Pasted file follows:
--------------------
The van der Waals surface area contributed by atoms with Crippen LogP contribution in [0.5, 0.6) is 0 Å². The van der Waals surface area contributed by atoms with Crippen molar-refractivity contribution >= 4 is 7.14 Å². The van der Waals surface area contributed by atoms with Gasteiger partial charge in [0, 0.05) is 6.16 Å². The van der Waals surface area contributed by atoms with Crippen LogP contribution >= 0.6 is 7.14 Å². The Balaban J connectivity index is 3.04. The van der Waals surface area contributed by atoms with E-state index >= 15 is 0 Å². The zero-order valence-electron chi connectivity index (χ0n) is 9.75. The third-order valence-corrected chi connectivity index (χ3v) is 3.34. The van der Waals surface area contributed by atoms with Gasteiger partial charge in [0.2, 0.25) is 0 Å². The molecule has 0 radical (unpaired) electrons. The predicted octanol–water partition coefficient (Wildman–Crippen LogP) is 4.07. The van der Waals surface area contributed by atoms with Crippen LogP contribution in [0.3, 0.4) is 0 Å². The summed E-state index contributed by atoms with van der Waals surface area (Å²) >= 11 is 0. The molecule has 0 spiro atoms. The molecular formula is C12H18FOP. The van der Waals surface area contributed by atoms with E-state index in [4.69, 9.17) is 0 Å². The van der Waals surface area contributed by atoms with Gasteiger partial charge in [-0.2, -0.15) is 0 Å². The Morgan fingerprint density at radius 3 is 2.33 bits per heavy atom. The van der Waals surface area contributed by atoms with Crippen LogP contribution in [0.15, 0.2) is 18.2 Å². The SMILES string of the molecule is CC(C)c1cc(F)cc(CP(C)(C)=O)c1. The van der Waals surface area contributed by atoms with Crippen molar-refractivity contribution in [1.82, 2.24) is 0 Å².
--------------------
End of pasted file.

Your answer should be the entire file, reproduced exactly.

The van der Waals surface area contributed by atoms with Crippen LogP contribution in [0.5, 0.6) is 0 Å². The van der Waals surface area contributed by atoms with Crippen molar-refractivity contribution >= 4 is 7.14 Å². The van der Waals surface area contributed by atoms with Gasteiger partial charge in [0, 0.05) is 6.16 Å². The van der Waals surface area contributed by atoms with Crippen LogP contribution >= 0.6 is 7.14 Å². The Balaban J connectivity index is 3.04. The van der Waals surface area contributed by atoms with E-state index >= 15 is 0 Å². The zero-order valence-electron chi connectivity index (χ0n) is 9.75. The third-order valence-corrected chi connectivity index (χ3v) is 3.34. The van der Waals surface area contributed by atoms with Gasteiger partial charge in [0.2, 0.25) is 0 Å². The molecule has 0 radical (unpaired) electrons. The predicted octanol–water partition coefficient (Wildman–Crippen LogP) is 4.07. The van der Waals surface area contributed by atoms with Crippen LogP contribution in [0.3, 0.4) is 0 Å². The summed E-state index contributed by atoms with van der Waals surface area (Å²) >= 11 is 0. The molecule has 0 spiro atoms. The molecular formula is C12H18FOP. The van der Waals surface area contributed by atoms with E-state index in [4.69, 9.17) is 0 Å². The van der Waals surface area contributed by atoms with Gasteiger partial charge in [-0.2, -0.15) is 0 Å². The Morgan fingerprint density at radius 3 is 2.33 bits per heavy atom. The van der Waals surface area contributed by atoms with Crippen LogP contribution in [0.15, 0.2) is 18.2 Å². The SMILES string of the molecule is CC(C)c1cc(F)cc(CP(C)(C)=O)c1. The van der Waals surface area contributed by atoms with Crippen molar-refractivity contribution in [1.82, 2.24) is 0 Å².